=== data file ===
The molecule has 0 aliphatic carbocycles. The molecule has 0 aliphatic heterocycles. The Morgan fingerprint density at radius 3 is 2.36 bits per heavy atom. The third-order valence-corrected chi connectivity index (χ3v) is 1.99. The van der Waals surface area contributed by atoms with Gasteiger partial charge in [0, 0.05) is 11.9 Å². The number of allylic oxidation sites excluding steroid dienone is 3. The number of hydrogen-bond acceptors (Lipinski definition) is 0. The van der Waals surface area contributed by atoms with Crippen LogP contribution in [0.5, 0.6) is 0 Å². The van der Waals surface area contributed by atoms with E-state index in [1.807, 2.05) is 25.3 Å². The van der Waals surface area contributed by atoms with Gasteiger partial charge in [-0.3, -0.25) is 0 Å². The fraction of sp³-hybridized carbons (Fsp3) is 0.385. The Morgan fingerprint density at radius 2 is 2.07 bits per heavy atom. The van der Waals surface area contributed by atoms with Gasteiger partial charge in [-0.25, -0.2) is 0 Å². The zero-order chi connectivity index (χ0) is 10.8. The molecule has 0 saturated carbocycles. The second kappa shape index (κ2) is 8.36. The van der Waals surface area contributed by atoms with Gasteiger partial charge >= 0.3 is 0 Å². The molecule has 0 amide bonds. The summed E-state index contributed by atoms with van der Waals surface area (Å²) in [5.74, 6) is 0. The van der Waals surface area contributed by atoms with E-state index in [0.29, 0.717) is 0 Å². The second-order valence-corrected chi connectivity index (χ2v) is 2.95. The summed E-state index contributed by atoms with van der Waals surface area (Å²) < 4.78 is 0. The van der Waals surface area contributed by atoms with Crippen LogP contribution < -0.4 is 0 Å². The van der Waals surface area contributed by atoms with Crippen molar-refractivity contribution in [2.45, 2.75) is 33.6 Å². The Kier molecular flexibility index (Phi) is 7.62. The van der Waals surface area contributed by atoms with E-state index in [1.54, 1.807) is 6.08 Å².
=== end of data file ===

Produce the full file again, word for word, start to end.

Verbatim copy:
The molecule has 0 aliphatic carbocycles. The molecule has 0 aliphatic heterocycles. The Morgan fingerprint density at radius 3 is 2.36 bits per heavy atom. The third-order valence-corrected chi connectivity index (χ3v) is 1.99. The van der Waals surface area contributed by atoms with Gasteiger partial charge in [0, 0.05) is 11.9 Å². The number of allylic oxidation sites excluding steroid dienone is 3. The number of hydrogen-bond acceptors (Lipinski definition) is 0. The van der Waals surface area contributed by atoms with Crippen LogP contribution in [0.5, 0.6) is 0 Å². The van der Waals surface area contributed by atoms with E-state index in [1.807, 2.05) is 25.3 Å². The van der Waals surface area contributed by atoms with Gasteiger partial charge in [-0.3, -0.25) is 0 Å². The fraction of sp³-hybridized carbons (Fsp3) is 0.385. The Morgan fingerprint density at radius 2 is 2.07 bits per heavy atom. The van der Waals surface area contributed by atoms with Gasteiger partial charge in [-0.25, -0.2) is 0 Å². The zero-order chi connectivity index (χ0) is 10.8. The molecule has 0 saturated carbocycles. The second kappa shape index (κ2) is 8.36. The van der Waals surface area contributed by atoms with Gasteiger partial charge >= 0.3 is 0 Å². The molecule has 0 amide bonds. The summed E-state index contributed by atoms with van der Waals surface area (Å²) in [5.74, 6) is 0. The van der Waals surface area contributed by atoms with E-state index in [0.29, 0.717) is 0 Å². The second-order valence-corrected chi connectivity index (χ2v) is 2.95. The summed E-state index contributed by atoms with van der Waals surface area (Å²) < 4.78 is 0. The van der Waals surface area contributed by atoms with Crippen LogP contribution < -0.4 is 0 Å². The van der Waals surface area contributed by atoms with Crippen molar-refractivity contribution in [2.45, 2.75) is 33.6 Å². The Kier molecular flexibility index (Phi) is 7.62. The van der Waals surface area contributed by atoms with E-state index in [1.54, 1.807) is 6.08 Å².